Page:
WASHINGTON, D.C. – U.S. Sen. Sherrod Brown (D-OH) hosted a news conference call Wednesday to encourage Ohio students to participate in summer manufacturing camps that are organized by Brown’s office throughout the state. Brown partners with Ohio businesses, educators and community leaders to host summer manufacturing camps to help young Ohioans learn about manufacturing jobs available in Ohio.
“Manufacturing is one of our state’s most important industries, but too often, our companies can’t find workers with the right skills, while our students don’t realize all the opportunities available to them,” Brown said. “We need today’s Ohio students to realize all the potential careers they could have in Ohio manufacturing. That’s why we started these camps.”
Brown’s office started organizing summer manufacturing camps in 2013, and since then, the number of camps throughout the state has grown every year. This year, Brown’s office will help organize 19 camps in 15 counties.
The camps kick off next week, but the only location in southern Ohio is Ross County June 19-21.
Brown was joined on Wednesday’s call by Mike Hovan, chief operating officer for Lauren International, a manufacturer in New Philadelphia. Hovan has helped organize the Tuscarawas County camp for the last three years, and joined Brown to emphasize the importance of these camps to Ohio communities.
“The Tuscarawas County Dale Lauren Foland Manufacturing Camp has been a great event for our community. It is changing kids’ perceptions of career opportunities in manufacturing. Our camp connects seventh and eighth graders in our county with great, local manufacturers in a fun, yet educational, summer camp environment so that kids can see the vast opportunities available to them in manufacturing careers right here in Tuscarawas County. As manufacturers here in the Tuscarawas Valley, we believe that we have a lot to offer the next generation and we are excited to show them what we are all about,” said Hoven.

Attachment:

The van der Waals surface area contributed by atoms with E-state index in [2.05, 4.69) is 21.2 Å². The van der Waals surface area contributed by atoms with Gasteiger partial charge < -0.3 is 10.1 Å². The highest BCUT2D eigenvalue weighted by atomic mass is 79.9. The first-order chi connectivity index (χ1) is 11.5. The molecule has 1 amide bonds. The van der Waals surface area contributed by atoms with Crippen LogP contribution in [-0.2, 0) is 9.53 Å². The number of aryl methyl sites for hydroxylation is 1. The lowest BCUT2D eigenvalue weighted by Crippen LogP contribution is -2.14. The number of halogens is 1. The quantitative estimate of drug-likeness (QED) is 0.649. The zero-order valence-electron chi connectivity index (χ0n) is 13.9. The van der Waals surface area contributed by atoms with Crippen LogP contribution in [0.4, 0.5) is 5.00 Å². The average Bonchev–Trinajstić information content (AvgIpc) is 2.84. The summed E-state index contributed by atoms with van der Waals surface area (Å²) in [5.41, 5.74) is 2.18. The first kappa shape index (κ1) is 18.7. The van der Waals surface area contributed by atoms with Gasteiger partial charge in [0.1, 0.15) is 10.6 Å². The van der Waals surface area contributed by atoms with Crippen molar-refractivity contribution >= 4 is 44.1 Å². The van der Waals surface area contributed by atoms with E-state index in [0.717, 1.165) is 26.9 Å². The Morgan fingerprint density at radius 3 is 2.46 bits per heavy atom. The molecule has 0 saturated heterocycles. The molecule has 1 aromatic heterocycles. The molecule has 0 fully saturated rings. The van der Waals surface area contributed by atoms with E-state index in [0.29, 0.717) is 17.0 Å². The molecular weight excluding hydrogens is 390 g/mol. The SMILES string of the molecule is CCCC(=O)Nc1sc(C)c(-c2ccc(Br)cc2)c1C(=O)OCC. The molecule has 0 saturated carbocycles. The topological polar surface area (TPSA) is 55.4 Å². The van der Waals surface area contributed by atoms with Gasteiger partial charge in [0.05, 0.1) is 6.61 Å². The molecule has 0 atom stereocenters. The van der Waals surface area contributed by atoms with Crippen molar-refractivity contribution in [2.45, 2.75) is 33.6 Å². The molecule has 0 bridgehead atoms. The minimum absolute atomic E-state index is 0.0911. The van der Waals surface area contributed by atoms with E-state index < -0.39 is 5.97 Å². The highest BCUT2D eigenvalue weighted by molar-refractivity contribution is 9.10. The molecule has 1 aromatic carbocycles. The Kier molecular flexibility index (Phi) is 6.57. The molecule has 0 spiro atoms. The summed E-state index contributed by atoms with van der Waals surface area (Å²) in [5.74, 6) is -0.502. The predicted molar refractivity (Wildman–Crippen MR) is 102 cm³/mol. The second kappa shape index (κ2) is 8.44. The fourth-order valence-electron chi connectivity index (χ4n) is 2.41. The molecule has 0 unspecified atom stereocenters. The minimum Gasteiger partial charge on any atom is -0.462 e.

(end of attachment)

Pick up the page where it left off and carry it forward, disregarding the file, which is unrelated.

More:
Brown’s summer manufacturing camps help introduce kids and their parents to an up-to-date, real-world understanding of American manufacturing, while teaching them the role manufacturing has played — and continues to play — in building and maintaining the economy and the middle class.
Campers visit local manufacturers, tour plants and work with their peers on hands-on projects specific to their communities. The camps are open to boys and girls. The ages or grades for each camp are determined by local organizers.